Climbing “the Strike” in the Black Hills Needles with Legendary John “Verm” Sherman

Photograph by Dawn Kish

John “Verm” Sherman is a legend among us. He pioneered bouldering and invented the V-scale for grading bouldering problems. He also championed the development of bouldering at Hueco Tanks, Texas. Quite a legacy. Here Sherman tells us about climbing “the Strike,” ascending all Ten Pins in a single day in the Needles of South Dakota’s Black Hills, with local guide Cheyenne Chaffee last summer. Photographer Dawn Kish climbed and rappelled several spires, as well, to document the feat (her tips are coming up next, stay tuned). Sherman is the author of several climbing books, including Stone Crusade, Sherman Exposed, and Better Bouldering 2nd edition (due out in October). See the image in our Extreme Photo fo the Week gallery.

Adventure: For starters, is this type of geological formation unusual?

John “Verm” Sherman: There are hundreds of such spires in the Black Hills Needles, hence the area’s name. Molten granite and pegmatite intruded into metamorphic schist in such a way to form fins and spires. The softer schist has eroded away, leaving the spires. In my experience—I’ve climbed in over 600 areas in the U.S.—this is unique. I have been to other areas with lots of spires, but almost always they are made of sandstone, not granite.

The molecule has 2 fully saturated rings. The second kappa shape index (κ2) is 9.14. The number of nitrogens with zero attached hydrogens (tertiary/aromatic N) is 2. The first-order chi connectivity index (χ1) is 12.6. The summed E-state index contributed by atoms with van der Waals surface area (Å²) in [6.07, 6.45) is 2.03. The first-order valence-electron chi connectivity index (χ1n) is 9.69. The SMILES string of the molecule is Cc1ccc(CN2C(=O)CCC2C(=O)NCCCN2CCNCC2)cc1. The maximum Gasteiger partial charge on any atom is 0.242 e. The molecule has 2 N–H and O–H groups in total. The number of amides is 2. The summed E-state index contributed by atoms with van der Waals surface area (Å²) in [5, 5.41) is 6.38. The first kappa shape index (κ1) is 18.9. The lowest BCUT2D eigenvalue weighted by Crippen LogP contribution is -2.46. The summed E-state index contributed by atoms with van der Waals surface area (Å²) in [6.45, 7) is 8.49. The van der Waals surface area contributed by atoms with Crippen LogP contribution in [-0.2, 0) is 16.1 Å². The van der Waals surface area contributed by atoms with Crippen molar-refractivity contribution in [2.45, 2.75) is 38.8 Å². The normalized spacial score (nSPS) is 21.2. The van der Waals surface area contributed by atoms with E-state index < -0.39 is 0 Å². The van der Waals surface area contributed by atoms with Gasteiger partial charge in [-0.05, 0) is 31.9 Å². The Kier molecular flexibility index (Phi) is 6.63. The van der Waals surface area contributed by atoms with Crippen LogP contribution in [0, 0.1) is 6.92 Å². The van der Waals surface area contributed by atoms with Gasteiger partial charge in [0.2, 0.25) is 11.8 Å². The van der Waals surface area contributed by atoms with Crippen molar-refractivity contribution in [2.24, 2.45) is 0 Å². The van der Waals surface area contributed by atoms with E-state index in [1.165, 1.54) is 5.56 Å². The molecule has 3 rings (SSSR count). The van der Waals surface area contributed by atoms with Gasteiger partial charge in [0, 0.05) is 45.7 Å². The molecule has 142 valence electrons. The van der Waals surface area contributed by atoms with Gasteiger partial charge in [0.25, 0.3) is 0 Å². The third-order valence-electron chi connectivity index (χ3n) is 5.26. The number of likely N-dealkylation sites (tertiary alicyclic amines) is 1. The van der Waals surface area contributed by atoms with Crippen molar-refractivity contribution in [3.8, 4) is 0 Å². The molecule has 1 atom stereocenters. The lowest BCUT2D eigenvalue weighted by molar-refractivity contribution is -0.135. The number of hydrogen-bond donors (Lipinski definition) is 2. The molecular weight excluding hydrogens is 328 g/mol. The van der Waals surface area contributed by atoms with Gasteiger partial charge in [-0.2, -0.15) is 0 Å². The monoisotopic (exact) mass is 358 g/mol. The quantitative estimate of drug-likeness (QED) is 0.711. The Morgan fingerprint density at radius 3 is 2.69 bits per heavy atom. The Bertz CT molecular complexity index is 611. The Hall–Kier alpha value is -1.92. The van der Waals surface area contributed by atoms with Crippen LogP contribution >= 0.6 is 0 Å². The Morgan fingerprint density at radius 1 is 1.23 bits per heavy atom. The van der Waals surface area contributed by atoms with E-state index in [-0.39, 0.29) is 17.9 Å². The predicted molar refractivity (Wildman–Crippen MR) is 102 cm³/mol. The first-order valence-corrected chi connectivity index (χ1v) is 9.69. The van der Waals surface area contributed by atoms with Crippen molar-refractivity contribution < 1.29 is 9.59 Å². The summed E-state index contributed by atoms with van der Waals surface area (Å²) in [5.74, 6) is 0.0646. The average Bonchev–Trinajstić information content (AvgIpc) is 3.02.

Adventure: Why is this pin called Super Pin? Do they all have good names?

John “Verm” Sherman: Of the 10 Ten Pins, Super Pin and Hairy Pin are the most challenging and dangerous because Pete Cleveland did the first ascents of both and he was determined that these spires would be elite level climbs with very little fixed protection.

Legend has it that he led Super Pin with only one piece of gear and upon reaching the top rigged his rope to descend and pulled it before anyone else could climb it, leaving himself as the only person bold enough to stand atop the spire. Later, climbing legend “Hot Henry” Barber established the line I’m pictured on, which is still very scantily protected, but not the unabashed death route Cleveland’s path is. Nevetheless, climbers still debate whether a fall on Barber’s line would end your career or not.

On this day my partner was a local guide, Cheyenne Chaffee. We set our belay up high in a notch between Tent Peg and Super Pin with the plan being if I fell, Cheyenne would jump out of the notch down a 40-ft face vertical face below. Timed right, this would pull enough rope through the belay system that neither he nor I would hit the ground. We don’t always climb that way.

Adventure: How tall is it?
John “Verm” Sherman: About 70 feet on the uphill side and about 120 feet on the downhill side the belayer would jump down. All the Ten Pins are one pitch climbs.

Adventure: How challenging was it to climb all ten in one day for “the Strike”? Is that something people have done before?